Abraham and Lot were two wealthy tribal leaders, especially after their visit to Egypt.  Abraham has 318 men born in his house, “retainers” as the word (Egyptian) indicates. Isaac is busy digging wells as Abraham his father had.  And Jacob, when he returns from Laban, hears that Esau is coming to meet him with 400 men.  This is life in Canaan at the time.


Execration Texts of the Late 20th Century

All the evidence of archaeology, the literary evidence and the biblical material, harmonize to place Abraham in MBI, and his descendants in MBI and MBII.  There is nothing contradictory about it.  Now with the execration texts we have locations listed.

Nature of the Texts:  W. F. Albright (Archaeology of Palestine, p. 83), writes:

“These curious documents are vases and statuettes, inscribed in an extremely cursive hieratic with names of actual or potential rebels in Egypt and neighboring lands, who were thus supposed to be at the mercy of the Pharaoh.  If threatened by rebellion the latter had only to break the objects on which were written the names and accompanying formulae, to the accompaniment of magical ceremony, and -presto- the rebels would somehow come to grief.”  The imagery of this custom is used in the writing of Psalm 2--“you shall smash them with a rod of iron, you shall break them as a potter’s vessel” (figure 17).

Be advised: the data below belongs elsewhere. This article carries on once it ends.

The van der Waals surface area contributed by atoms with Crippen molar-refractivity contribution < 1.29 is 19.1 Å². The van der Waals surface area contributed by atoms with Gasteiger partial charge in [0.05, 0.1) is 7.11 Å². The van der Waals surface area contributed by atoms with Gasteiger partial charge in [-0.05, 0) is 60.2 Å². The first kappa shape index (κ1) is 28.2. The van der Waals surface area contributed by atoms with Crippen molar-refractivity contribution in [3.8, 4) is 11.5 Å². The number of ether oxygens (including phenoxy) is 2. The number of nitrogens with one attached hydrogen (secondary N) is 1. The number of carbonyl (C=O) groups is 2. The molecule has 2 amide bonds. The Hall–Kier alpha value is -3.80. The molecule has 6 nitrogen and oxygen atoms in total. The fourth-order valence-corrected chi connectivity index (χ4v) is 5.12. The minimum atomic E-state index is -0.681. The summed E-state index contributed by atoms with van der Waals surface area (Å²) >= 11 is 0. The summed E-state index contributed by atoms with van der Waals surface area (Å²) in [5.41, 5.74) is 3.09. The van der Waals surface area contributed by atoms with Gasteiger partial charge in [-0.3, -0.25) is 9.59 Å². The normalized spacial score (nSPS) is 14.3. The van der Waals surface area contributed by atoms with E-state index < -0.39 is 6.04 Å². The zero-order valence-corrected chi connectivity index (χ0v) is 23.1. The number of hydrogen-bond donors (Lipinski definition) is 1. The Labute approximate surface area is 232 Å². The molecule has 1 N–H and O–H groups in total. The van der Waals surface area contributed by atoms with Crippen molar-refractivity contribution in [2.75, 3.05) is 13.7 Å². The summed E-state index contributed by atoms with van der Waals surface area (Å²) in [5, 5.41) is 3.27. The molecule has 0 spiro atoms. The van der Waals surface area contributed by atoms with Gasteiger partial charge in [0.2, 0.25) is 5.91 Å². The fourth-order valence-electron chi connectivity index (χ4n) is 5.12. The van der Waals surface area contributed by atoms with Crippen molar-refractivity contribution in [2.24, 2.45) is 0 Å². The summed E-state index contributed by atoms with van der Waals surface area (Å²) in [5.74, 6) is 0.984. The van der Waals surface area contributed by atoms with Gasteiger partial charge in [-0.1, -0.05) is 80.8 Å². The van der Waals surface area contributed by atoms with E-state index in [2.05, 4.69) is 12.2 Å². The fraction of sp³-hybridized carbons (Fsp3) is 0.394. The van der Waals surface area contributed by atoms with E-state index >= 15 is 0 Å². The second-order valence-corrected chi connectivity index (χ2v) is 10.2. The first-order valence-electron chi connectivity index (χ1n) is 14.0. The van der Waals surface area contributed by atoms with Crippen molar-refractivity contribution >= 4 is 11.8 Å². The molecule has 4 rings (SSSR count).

Contents of the Texts:  There are 20 names of towns or regions in Palestine and Syria, plus the names of more than 30 rulers.  Actually, there are two sets of these texts, and we study them by comparison (20th century and 19th century B.C.).  Since most of the names are unknown (in contrast to the second set with has known cities and one ruler for each place) we must assume that they represent tribes which had settled in particular areas (Abram and Lot).  For each place the name of 3 rulers, though sometimes only 2, and in one instance 4, are probably sheiks over an area (figure 18).